As India mulls over a full-scale rollout of 5G network technologies, the government has brought in Chinese telecom firm Huawei in working groups constituted by the department of telecommunications (DoT) for the rollout of the networks in the country.
DoT has constituted the working groups in eight sectors, which included agriculture, fintech, transportation and education. Huawei will be responsible for conducting a study on the 5G rollout for the healthcare and fintech sectors.
The development comes in the backdrop of more than 200 Chinese apps getting banned in India and a Chinese investment being restricted.
Earlier, there were speculations about the inclusion of Chinese telecom firms such as Huawei and ZTE. Last month, NITI Aayog CEO Amitabh Kant had said, “I think all the leading players are there (for 5G trials in India), including Chinese companies. So let them do the testing. The final word on this is still to be taken.”
DoT has also asked for the opinion of experts to give industry-specific perspective and provide a direction to the study.
“The objective is to conduct a study and prepare a report with actionable points, which brings out the use of 5G mobile technology in the respective sectors and how global use cases of 5G technology in these sectors can be utilized and adapted to Indian requirements,” the DoT said in a notification.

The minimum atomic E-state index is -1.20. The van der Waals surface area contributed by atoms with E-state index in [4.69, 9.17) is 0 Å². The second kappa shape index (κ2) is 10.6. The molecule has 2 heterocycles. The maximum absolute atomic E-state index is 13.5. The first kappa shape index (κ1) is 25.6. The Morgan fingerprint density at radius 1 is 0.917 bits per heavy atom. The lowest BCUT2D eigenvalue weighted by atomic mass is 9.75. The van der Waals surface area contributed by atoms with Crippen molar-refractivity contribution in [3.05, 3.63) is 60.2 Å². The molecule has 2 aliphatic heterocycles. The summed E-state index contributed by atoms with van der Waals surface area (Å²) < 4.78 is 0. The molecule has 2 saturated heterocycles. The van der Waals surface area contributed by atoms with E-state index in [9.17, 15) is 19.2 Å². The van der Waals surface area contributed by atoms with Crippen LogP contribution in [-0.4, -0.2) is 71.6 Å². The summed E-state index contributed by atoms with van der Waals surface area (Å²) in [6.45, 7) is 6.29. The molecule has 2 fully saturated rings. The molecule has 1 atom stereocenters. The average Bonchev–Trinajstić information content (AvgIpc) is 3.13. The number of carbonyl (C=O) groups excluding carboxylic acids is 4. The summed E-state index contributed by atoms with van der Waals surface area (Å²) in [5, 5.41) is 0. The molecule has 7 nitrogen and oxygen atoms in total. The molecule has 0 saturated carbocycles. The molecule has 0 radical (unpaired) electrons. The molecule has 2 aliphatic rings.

Telecommunication Engineering Centre (TEC) has been given the responsibility of preparing the report which will include technical solutions, use cases and doable action points relating to the application of 5G services in various sectors and government projects and the working groups will be headed by a TEC member.
The groups will also include members from telecom vendor companies Ericsson, Huawei and Nokia. Qualcomm Technologies will have members for industry 4.0, smart grid and education.
The Ericsson Mobility Report November 2019 expects that India will make inroads for the upcoming fifth-generation (5G) network by 2022.
While 5G is expected to cover 65% of the world’s population by 2025, India would be able to only register 11% 5G subscriptions in the country. The challenges behind this slow growth of 5G in India can be seen as a result of a lack of infrastructure and slow adoption of this technology by telecom players.
Notably, telecom majors in most of the regions globally have started to switch to 5G networks with governments already allocating 5G spectrums to them in respective countries.
For instance, since its launch in April 2019 in South Korea, the country’s service providers have already recorded 3 Mn 5G subscriptions by the end of September 2019.